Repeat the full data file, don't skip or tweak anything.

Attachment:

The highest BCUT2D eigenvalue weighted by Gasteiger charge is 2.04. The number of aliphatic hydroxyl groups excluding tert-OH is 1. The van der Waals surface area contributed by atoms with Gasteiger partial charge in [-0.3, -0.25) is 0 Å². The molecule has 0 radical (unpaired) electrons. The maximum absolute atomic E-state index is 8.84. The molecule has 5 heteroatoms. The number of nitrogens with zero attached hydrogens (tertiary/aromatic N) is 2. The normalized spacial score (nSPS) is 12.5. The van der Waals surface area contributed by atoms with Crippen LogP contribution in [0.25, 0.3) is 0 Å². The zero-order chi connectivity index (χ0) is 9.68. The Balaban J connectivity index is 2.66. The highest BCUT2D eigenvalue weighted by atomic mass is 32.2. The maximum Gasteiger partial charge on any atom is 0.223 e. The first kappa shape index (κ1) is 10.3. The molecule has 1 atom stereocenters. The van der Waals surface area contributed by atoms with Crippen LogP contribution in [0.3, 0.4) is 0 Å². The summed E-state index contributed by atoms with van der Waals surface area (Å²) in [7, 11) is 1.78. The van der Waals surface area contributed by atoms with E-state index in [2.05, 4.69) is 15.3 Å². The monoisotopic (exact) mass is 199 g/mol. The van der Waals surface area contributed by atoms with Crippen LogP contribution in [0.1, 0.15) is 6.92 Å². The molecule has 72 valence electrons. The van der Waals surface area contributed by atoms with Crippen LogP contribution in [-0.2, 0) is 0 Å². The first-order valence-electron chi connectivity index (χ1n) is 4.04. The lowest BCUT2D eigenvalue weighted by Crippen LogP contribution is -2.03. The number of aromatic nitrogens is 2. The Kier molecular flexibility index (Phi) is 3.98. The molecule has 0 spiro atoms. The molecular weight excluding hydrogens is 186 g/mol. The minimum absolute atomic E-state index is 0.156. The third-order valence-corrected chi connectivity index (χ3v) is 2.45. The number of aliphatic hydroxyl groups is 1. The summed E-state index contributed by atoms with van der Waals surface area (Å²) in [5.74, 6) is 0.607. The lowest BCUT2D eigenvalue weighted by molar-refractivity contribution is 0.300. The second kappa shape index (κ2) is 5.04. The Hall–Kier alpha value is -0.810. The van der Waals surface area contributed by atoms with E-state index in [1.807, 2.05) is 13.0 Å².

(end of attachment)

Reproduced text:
The highest BCUT2D eigenvalue weighted by Gasteiger charge is 2.04. The number of aliphatic hydroxyl groups excluding tert-OH is 1. The van der Waals surface area contributed by atoms with Gasteiger partial charge in [-0.3, -0.25) is 0 Å². The molecule has 0 radical (unpaired) electrons. The maximum absolute atomic E-state index is 8.84. The molecule has 5 heteroatoms. The number of nitrogens with zero attached hydrogens (tertiary/aromatic N) is 2. The normalized spacial score (nSPS) is 12.5. The van der Waals surface area contributed by atoms with Crippen LogP contribution in [0.25, 0.3) is 0 Å². The zero-order chi connectivity index (χ0) is 9.68. The Balaban J connectivity index is 2.66. The highest BCUT2D eigenvalue weighted by atomic mass is 32.2. The maximum Gasteiger partial charge on any atom is 0.223 e. The first kappa shape index (κ1) is 10.3. The molecule has 1 atom stereocenters. The van der Waals surface area contributed by atoms with Crippen LogP contribution in [0.3, 0.4) is 0 Å². The summed E-state index contributed by atoms with van der Waals surface area (Å²) in [7, 11) is 1.78. The van der Waals surface area contributed by atoms with E-state index in [2.05, 4.69) is 15.3 Å². The monoisotopic (exact) mass is 199 g/mol. The van der Waals surface area contributed by atoms with Crippen LogP contribution in [0.1, 0.15) is 6.92 Å². The molecule has 72 valence electrons. The van der Waals surface area contributed by atoms with Crippen LogP contribution in [-0.2, 0) is 0 Å². The first-order valence-electron chi connectivity index (χ1n) is 4.04. The lowest BCUT2D eigenvalue weighted by Crippen LogP contribution is -2.03. The number of aromatic nitrogens is 2. The Kier molecular flexibility index (Phi) is 3.98. The molecule has 0 spiro atoms. The molecular weight excluding hydrogens is 186 g/mol. The minimum absolute atomic E-state index is 0.156. The third-order valence-corrected chi connectivity index (χ3v) is 2.45. The number of aliphatic hydroxyl groups is 1. The summed E-state index contributed by atoms with van der Waals surface area (Å²) in [5.74, 6) is 0.607. The lowest BCUT2D eigenvalue weighted by molar-refractivity contribution is 0.300. The second kappa shape index (κ2) is 5.04. The Hall–Kier alpha value is -0.810. The van der Waals surface area contributed by atoms with E-state index in [1.807, 2.05) is 13.0 Å².